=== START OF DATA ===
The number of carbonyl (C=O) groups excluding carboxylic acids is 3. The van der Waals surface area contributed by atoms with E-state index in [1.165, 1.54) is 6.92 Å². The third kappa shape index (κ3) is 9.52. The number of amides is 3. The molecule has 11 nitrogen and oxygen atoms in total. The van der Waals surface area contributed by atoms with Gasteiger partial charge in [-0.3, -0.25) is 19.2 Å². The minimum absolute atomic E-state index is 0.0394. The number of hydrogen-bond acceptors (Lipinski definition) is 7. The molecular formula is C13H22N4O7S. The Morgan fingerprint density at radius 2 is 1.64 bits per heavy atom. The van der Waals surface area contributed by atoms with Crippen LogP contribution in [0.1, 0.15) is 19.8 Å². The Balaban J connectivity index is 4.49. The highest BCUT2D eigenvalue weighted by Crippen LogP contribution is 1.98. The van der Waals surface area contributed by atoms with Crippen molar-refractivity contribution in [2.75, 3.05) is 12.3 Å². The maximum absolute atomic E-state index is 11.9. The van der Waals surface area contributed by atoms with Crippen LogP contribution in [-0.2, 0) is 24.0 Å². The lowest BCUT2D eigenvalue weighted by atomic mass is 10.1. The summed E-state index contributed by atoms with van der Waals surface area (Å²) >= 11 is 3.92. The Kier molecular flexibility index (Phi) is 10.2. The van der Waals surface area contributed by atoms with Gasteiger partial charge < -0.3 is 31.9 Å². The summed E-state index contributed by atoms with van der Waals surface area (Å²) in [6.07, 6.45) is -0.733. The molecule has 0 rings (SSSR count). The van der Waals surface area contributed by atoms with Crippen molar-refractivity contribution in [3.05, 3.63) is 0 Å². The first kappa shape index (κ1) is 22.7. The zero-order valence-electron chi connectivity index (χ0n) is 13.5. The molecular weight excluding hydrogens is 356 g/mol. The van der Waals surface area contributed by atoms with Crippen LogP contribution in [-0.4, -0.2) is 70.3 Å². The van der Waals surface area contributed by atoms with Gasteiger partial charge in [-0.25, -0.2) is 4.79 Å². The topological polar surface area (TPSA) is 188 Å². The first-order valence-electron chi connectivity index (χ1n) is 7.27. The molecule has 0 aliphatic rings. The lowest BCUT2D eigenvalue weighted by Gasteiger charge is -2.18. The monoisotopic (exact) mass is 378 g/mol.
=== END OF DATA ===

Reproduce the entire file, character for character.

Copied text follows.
The number of carbonyl (C=O) groups excluding carboxylic acids is 3. The van der Waals surface area contributed by atoms with E-state index in [1.165, 1.54) is 6.92 Å². The third kappa shape index (κ3) is 9.52. The number of amides is 3. The molecule has 11 nitrogen and oxygen atoms in total. The van der Waals surface area contributed by atoms with Gasteiger partial charge in [-0.3, -0.25) is 19.2 Å². The minimum absolute atomic E-state index is 0.0394. The number of hydrogen-bond acceptors (Lipinski definition) is 7. The molecular formula is C13H22N4O7S. The Morgan fingerprint density at radius 2 is 1.64 bits per heavy atom. The van der Waals surface area contributed by atoms with Crippen LogP contribution in [0.1, 0.15) is 19.8 Å². The Balaban J connectivity index is 4.49. The highest BCUT2D eigenvalue weighted by Crippen LogP contribution is 1.98. The van der Waals surface area contributed by atoms with Crippen molar-refractivity contribution in [2.75, 3.05) is 12.3 Å². The maximum absolute atomic E-state index is 11.9. The van der Waals surface area contributed by atoms with Crippen LogP contribution in [-0.2, 0) is 24.0 Å². The lowest BCUT2D eigenvalue weighted by atomic mass is 10.1. The summed E-state index contributed by atoms with van der Waals surface area (Å²) >= 11 is 3.92. The Kier molecular flexibility index (Phi) is 10.2. The van der Waals surface area contributed by atoms with Gasteiger partial charge < -0.3 is 31.9 Å². The summed E-state index contributed by atoms with van der Waals surface area (Å²) in [6.07, 6.45) is -0.733. The molecule has 0 rings (SSSR count). The van der Waals surface area contributed by atoms with Crippen molar-refractivity contribution in [3.05, 3.63) is 0 Å². The first kappa shape index (κ1) is 22.7. The zero-order valence-electron chi connectivity index (χ0n) is 13.5. The molecular weight excluding hydrogens is 356 g/mol. The van der Waals surface area contributed by atoms with Crippen LogP contribution in [-0.4, -0.2) is 70.3 Å². The van der Waals surface area contributed by atoms with Gasteiger partial charge in [-0.25, -0.2) is 4.79 Å². The topological polar surface area (TPSA) is 188 Å². The first-order valence-electron chi connectivity index (χ1n) is 7.27. The molecule has 0 aliphatic rings. The lowest BCUT2D eigenvalue weighted by Gasteiger charge is -2.18. The monoisotopic (exact) mass is 378 g/mol.